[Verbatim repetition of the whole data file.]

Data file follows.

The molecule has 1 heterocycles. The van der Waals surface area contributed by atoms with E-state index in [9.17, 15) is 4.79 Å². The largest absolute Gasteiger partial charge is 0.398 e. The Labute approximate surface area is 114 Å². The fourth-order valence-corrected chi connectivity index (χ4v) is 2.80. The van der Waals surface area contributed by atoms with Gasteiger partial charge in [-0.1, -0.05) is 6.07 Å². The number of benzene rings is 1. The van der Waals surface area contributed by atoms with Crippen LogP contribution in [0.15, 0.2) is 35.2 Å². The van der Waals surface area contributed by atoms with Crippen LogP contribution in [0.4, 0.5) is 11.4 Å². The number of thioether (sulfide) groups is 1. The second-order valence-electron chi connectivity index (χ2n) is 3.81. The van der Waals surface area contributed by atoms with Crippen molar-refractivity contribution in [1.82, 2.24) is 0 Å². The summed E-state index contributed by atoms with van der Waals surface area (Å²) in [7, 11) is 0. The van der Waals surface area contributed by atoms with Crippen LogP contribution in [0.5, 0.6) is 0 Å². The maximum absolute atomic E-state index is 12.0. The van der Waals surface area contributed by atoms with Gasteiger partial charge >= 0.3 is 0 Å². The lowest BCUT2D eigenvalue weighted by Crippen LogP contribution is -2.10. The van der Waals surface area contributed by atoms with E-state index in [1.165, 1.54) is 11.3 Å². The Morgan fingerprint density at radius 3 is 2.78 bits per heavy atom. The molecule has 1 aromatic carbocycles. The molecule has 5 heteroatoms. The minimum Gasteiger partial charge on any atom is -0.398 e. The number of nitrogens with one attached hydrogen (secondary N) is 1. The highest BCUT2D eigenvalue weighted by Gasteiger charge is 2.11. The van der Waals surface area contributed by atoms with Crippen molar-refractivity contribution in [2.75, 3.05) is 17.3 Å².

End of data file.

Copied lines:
The molecule has 1 heterocycles. The van der Waals surface area contributed by atoms with E-state index in [9.17, 15) is 4.79 Å². The largest absolute Gasteiger partial charge is 0.398 e. The Labute approximate surface area is 114 Å². The fourth-order valence-corrected chi connectivity index (χ4v) is 2.80. The van der Waals surface area contributed by atoms with Gasteiger partial charge in [-0.1, -0.05) is 6.07 Å². The number of benzene rings is 1. The van der Waals surface area contributed by atoms with Crippen LogP contribution in [0.15, 0.2) is 35.2 Å². The van der Waals surface area contributed by atoms with Crippen LogP contribution in [0.4, 0.5) is 11.4 Å². The number of thioether (sulfide) groups is 1. The second-order valence-electron chi connectivity index (χ2n) is 3.81. The van der Waals surface area contributed by atoms with Crippen molar-refractivity contribution in [1.82, 2.24) is 0 Å². The summed E-state index contributed by atoms with van der Waals surface area (Å²) in [7, 11) is 0. The van der Waals surface area contributed by atoms with Crippen LogP contribution in [0.5, 0.6) is 0 Å². The maximum absolute atomic E-state index is 12.0. The van der Waals surface area contributed by atoms with Gasteiger partial charge >= 0.3 is 0 Å². The lowest BCUT2D eigenvalue weighted by Crippen LogP contribution is -2.10. The van der Waals surface area contributed by atoms with E-state index in [1.165, 1.54) is 11.3 Å². The Morgan fingerprint density at radius 3 is 2.78 bits per heavy atom. The molecule has 1 aromatic carbocycles. The molecule has 5 heteroatoms. The minimum Gasteiger partial charge on any atom is -0.398 e. The number of nitrogens with one attached hydrogen (secondary N) is 1. The highest BCUT2D eigenvalue weighted by Gasteiger charge is 2.11. The van der Waals surface area contributed by atoms with Crippen molar-refractivity contribution in [2.75, 3.05) is 17.3 Å².